The choice of a ‘novella’ immediately raises questions of definition: what constitutes a novella as distinct from a novel? Brevity is crucial but technique is also involved: discipline, the use of implication; the novella is closer to the short story than to the novel.
But length is the one quantifiable criterion, and as the usual example given is Conrad’s Heart of Darkness, which is around 100 pages in the Penguin Modern Classics edition, let’s take that as the outer limit.
I admire that very much and almost made it my choice, but it seemed a little obvious. I have chosen instead a novella by an author with a direct link to Conrad, and specifically Heart of Darkness. The author is Robert Edric, whose best novel, for me – The Book of the Heathen – incorporates verbatim extracts from the Conrad, largely undetected by all but the sharpest of reviewers.
The novella is The Mermaids (PS Publishing 2007).
The premise is very simple: a group of girls, gathering shellfish in the early morning, enter a sea cave and see three mermaids. They are clear, and agreed, on what they have seen, refusing all invitations to embellish the story from adults anxious to demonstrate its origin in fairy tales. Yet the eldest, fifteen year old Sarah Carr – the protagonist of the novella – knows instinctively that their story won’t be believed, even as she knows the temptation to tell it will be too strong for the others.
It’s too strong for her too, but she chooses an outsider to tell it to, a photographer and possibly free-lance journalist, who has found in her appearance another story, one he was looking for and which he pursues by photographing her in artful poses.
But we are told all this quite late in the novella. It begins instead with four people in a room: the local magistrate, the local minister, Sarah, and her father. The room is an improvised and unofficial courtroom; the magistrate intent on demonstrating the untruth of the girls’ story, the real ‘truth’ of the matter.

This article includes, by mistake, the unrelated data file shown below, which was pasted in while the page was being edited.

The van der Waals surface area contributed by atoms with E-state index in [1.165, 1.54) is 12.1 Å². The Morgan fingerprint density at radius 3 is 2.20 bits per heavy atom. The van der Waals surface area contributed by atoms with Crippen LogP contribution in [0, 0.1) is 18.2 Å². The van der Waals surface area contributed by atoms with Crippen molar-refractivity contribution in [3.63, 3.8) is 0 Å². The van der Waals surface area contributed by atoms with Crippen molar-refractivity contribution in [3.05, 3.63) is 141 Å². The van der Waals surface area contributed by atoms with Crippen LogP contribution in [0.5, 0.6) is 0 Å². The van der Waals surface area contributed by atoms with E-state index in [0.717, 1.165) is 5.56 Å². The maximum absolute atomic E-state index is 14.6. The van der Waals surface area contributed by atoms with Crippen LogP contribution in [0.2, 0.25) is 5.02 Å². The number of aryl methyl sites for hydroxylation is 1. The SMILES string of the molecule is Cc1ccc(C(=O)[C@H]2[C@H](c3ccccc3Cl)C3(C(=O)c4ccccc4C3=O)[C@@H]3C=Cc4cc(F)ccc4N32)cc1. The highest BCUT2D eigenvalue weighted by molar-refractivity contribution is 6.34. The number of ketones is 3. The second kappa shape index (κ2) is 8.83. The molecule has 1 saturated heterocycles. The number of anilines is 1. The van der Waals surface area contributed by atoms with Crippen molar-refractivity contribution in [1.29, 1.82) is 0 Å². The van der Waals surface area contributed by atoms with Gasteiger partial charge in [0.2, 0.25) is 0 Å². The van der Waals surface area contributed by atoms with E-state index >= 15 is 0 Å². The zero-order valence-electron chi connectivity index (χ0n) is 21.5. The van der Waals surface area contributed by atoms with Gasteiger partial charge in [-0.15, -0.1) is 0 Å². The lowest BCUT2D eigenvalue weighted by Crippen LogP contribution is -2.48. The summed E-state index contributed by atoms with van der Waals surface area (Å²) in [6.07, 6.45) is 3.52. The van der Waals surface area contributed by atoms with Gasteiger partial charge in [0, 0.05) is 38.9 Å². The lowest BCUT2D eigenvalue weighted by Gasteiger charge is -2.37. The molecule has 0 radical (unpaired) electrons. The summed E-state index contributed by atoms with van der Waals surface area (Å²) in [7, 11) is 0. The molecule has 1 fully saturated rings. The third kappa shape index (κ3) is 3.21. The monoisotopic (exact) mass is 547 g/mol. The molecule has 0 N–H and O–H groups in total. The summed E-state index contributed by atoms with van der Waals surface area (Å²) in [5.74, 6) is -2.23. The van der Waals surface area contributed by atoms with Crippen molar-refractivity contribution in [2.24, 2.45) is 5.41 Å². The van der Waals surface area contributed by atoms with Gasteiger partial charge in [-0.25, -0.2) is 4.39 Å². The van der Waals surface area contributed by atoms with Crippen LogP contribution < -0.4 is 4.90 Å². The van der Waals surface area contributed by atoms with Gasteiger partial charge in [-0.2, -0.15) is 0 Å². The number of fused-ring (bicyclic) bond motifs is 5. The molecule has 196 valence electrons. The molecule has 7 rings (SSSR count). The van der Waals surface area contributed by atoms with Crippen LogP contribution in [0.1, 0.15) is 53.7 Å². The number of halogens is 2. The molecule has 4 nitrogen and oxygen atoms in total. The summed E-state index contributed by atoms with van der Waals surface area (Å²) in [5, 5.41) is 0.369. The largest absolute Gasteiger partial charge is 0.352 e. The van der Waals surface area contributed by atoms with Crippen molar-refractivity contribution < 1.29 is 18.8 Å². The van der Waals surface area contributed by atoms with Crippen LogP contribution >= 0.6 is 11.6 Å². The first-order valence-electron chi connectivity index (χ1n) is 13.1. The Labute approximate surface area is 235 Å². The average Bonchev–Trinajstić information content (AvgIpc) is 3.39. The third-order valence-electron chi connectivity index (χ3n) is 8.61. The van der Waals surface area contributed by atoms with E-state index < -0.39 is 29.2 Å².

It’s not, however, about the conflict of story v. truth, but about the ownership of stories, and the conflict of ownership. Because there are other narratives, other stories at work here: narratives of community, of history, of place, even of weather.
We learn of a much earlier story of the sighting of mermaids, published as a book and now part of local lore. We learn of the devastation of the community in a past storm by damburst and tide, and the constant unspoken unease of a community at the sea’s edge, making its living from that sea. It’s a fishing town; fishing is the community narrative.
But the hotel owners try to tell a different story, of the healthy benefits of sea air to holidaymakers. Unfortunately, that narrative conflicts with the community narrative’s reality – the stench of the catch and the smoking of the fish. The girls’ story gets caught up in this conflict: there’s a council meeting later in the novella in which an Ibsenesque, acrimonious debate breaks out over the effects to the tourist trade of publicising the story.
The magistrate, then, wants ownership of the girls’ story, it’s neutralization on behalf of the community, in protection of the community from those very outsiders who would give it credence.
Where do we stand as readers? The narrative is objective, yet belief in their story is, to me, part of the necessary suspension of disbelief. If we reject the story as superstition, we do so on the basis of a rationalist assumption which is logically unfounded and therefore equally superstitious. And we too would be taking sides in the debate.
There are, then, profound implications in this novella. And it is all – and more – conveyed in less than eighty pages. How does Edric manage it?
By concision, precision, and the deftest narrative touch of a master.
The Mermaids is now available as an e-book only from